Tag Archive for mythology

The Genius Myth: An Interview with Storyteller and Author, Michael Meade

When Michael Meade was thirteen, his aunt, seemingly by accident, bought him a book of mythology for his birthday. Though he felt profoundly aligned with the book and stayed up all night reading it, it would take another 20 years before it became evident it was his path in life, guiding him to his current calling as a renowned storyteller, author, and scholar in mythology and depth psychology.

“The soul’s way of being is unique to each person,” Meade wrote in his acclaimed book, Why The World Doesn’t End. “It was seeded and sown within each of us from the beginning and it tries to ripen throughout our lives. What exiles us more than anything is the separation from our own instinctive, intuitive way of being. We are most lost and truly in exi
le when we have lost touch with our own soul, with our unique inward style and way of being in this world.”

Child Walking In Woods To Glowing Red DoorIn a recent interview, Meade shared insights with me into his own mythological and depth psychological view of how—though we’re living in a radical time when it seems like the world is falling apart; when “nature is rattling and culture seems to be unraveling”—being in touch with one’s innate genius is “an unerring guide to what a person’s life is supposed to be about.”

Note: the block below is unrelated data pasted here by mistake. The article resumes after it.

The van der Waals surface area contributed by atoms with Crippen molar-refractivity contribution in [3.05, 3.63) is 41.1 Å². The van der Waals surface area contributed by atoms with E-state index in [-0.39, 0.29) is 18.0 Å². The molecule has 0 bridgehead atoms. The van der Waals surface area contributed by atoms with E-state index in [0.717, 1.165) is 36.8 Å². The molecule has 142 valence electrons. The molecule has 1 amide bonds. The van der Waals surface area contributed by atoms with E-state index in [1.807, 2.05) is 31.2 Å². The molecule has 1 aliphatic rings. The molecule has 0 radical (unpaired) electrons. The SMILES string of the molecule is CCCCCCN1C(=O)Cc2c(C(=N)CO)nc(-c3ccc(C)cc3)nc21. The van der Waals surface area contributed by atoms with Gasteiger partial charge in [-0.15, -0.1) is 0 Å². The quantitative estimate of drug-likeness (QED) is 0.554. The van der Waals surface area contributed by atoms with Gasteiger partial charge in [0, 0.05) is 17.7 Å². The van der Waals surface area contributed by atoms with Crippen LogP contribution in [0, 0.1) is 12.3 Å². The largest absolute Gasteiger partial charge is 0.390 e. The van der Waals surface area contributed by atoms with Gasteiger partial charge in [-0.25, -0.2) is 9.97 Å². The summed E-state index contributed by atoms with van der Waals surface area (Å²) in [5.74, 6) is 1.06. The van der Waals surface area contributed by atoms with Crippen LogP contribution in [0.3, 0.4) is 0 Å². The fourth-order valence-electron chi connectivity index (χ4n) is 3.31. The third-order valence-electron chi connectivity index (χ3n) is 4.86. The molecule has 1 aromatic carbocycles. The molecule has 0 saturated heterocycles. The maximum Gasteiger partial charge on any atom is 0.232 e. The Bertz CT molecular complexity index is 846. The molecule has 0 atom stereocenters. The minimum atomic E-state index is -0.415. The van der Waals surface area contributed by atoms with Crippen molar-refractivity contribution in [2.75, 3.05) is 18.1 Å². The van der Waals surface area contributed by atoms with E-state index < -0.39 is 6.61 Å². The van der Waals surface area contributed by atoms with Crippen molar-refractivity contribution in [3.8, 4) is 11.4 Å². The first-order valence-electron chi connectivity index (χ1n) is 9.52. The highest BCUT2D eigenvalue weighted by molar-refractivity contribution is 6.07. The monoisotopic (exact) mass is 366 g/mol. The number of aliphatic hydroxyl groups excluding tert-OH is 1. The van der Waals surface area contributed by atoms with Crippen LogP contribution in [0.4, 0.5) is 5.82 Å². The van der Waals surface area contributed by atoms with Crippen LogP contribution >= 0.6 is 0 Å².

Meade’s latest book, The Genius Myth, focuses on how a person navigates a period of such turmoil and uncertainty. Meade’s use of the word “genius” is based on the old sense, he notes, referring to the unique spirit that is in each person’s soul, a concept often obscured in the modern world. One example of how the individual soul is oppressed is in that of transgendered individuals, Meade points out, especially children for whom the issue is active in them for some mysterious reason. The notion of the individuality of each soul makes it more feasible to respect the differences we all live in spite of appearances or backgrounds. One’s “complex” of abilities and gifts is what makes each individual unique and valuable. In a collective society, the uniqueness of life is often overlooked, yet this is the very thing that often provides meaning and purpose in an individual life.